Nanyuki Market Traders Refuse To Pay Taxes

Nanyuki Market Traders Refuse To Pay Taxes
Nanyuki Market Traders Refuse To Pay Taxes

Nanyuki market traders have refused to pay taxes in solidarity to protest the poor conditions and unfulfilled promises made by the outgoing governor.

After it has rained, it is nearly impossible to enter Nanyuki Market.

Following numerous complaints from traders and customers, we visited the place and spoke with traders who are concerned about a variety of diseases that could strike at any time due to the filthy and unhealthy environment.

The main issue is that the market is extremely wet and muddy.” It is not covered, and rainwater is not channeled away. When it rains, all water becomes stagnant, and the market becomes inoperable. “In that case, we frequently close our stands because customers are unable to come.

Pascal Wahome, a trader selling bananas at Nanyuki Market

It is worth noting that the situation at Nanyuki Market is deeply worrying.

Flies are flying around as I observe different stands. Under those wooden stands, there is a foul odor caused by mud mixed with other waste from various food elements that stink.

Agnes Wanjiru, a dry small fish seller, agrees with the fruits vendor, indicating that they work in an unfavorable environment.

We are dissatisfied with the working conditions; rainwater is accumulating here, various insects are buzzing around our products, and a foul odor pervades everywhere.

Agnes Wanjiru, Nanyuki Market Trader

“Sometimes I feel nauseous and shouldn’t eat anything because of the dirtiness and stinky smell,” Susan Mukami, her neighbor, weighs in.

The same is true for John Muriithi, a fruit and vegetable vendor at the same Nanyuki market. “Because I sell freshly consumed fruit, I am concerned that it may cause diseases to those who consume it,” he laments.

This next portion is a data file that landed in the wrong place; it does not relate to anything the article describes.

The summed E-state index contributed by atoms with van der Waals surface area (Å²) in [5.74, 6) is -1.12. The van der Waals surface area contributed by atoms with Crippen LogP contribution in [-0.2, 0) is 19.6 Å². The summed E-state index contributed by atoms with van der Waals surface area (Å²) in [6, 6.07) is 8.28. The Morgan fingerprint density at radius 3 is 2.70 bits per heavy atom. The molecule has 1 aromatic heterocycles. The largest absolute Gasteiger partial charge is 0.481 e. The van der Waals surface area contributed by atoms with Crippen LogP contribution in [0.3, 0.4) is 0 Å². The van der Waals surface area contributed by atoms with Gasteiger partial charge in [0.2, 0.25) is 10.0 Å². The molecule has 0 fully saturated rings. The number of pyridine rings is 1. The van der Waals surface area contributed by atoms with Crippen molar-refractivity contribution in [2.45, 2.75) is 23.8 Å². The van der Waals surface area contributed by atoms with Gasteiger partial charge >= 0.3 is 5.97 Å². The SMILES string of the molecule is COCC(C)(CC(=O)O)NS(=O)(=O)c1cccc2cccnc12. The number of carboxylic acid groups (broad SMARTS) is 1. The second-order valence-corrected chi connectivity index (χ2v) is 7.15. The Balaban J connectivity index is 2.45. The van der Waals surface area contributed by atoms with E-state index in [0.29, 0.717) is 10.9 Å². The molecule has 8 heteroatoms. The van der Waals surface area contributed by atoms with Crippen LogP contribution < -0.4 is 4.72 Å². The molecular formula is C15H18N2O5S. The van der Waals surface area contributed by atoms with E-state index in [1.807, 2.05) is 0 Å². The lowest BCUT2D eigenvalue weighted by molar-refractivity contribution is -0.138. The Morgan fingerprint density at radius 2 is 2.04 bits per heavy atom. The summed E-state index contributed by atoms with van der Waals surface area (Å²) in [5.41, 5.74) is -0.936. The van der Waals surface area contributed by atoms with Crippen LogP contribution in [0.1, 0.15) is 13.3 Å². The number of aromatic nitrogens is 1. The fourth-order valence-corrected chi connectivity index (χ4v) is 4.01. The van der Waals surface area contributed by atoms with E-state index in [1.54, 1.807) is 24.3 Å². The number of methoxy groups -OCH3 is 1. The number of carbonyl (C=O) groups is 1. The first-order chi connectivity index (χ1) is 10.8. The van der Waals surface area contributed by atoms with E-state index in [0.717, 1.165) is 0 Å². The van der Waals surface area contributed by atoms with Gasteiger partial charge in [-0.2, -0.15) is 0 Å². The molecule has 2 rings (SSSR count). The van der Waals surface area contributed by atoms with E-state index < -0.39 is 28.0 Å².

That Nanyuki Market, according to Harrison Njuki, is not suitable to be called a market.

I request that the Minister of Trade rebuild it in accordance with hygiene conditions and standards; otherwise, the Governor should provide us with another suitable location where we can conduct our business before a disease outbreak occurs.

Harrison Njuki, butchery owner, Nanyuki Market

“Water from the market toilets collects near our kiosks and stagnates.” These stinking pools of water, undoubtedly contribute to the spread of diseases among people in Nanyuki Market. “

I urgently request that Hygienic Service agents assist us so that we can work in a clean, fresh environment,” a food kiosk operator yells angrily. He also shows us people eating in a restaurant next to a stench-filled pond.

“It’s all here.” Food is cheaper than in other markets, but the place is filthy and difficult to get into. I can’t come here when it’s raining,” Alice Muthokoi, a young woman we met there, laments.

Broken Promises

The Nanyuki market was opened and declared ‘modern’ by a whole delegation of county officials on 16th October 2018.

Walking through the dirt and dodging pools of stagnant water revealed nothing but the harsh reality of market life.

According to James Mathenge, there have been several projects aimed at rehabilitating that market.

In terms of dirtiness, he explains that there is a department in charge of removing waste from the market on a daily basis.

People have given up hope. We started with millions of dollars to rehabilitate the market and make it usable even during the rainy season, but the market’s current poor condition indicates that money was stolen. Guttering is required to remove waste water and rainwater from the market. The floor requires cabro to remove mud and stinking water pools.

James Mathenge, Nanyuki Market leader

“The governor promised that the entire market would be paved in six months when he was seeking votes,” James emphasizes.

Officials visited the market but have yet to comment. This Is Laikipia attempted to contact the relevant offices but was unsuccessful.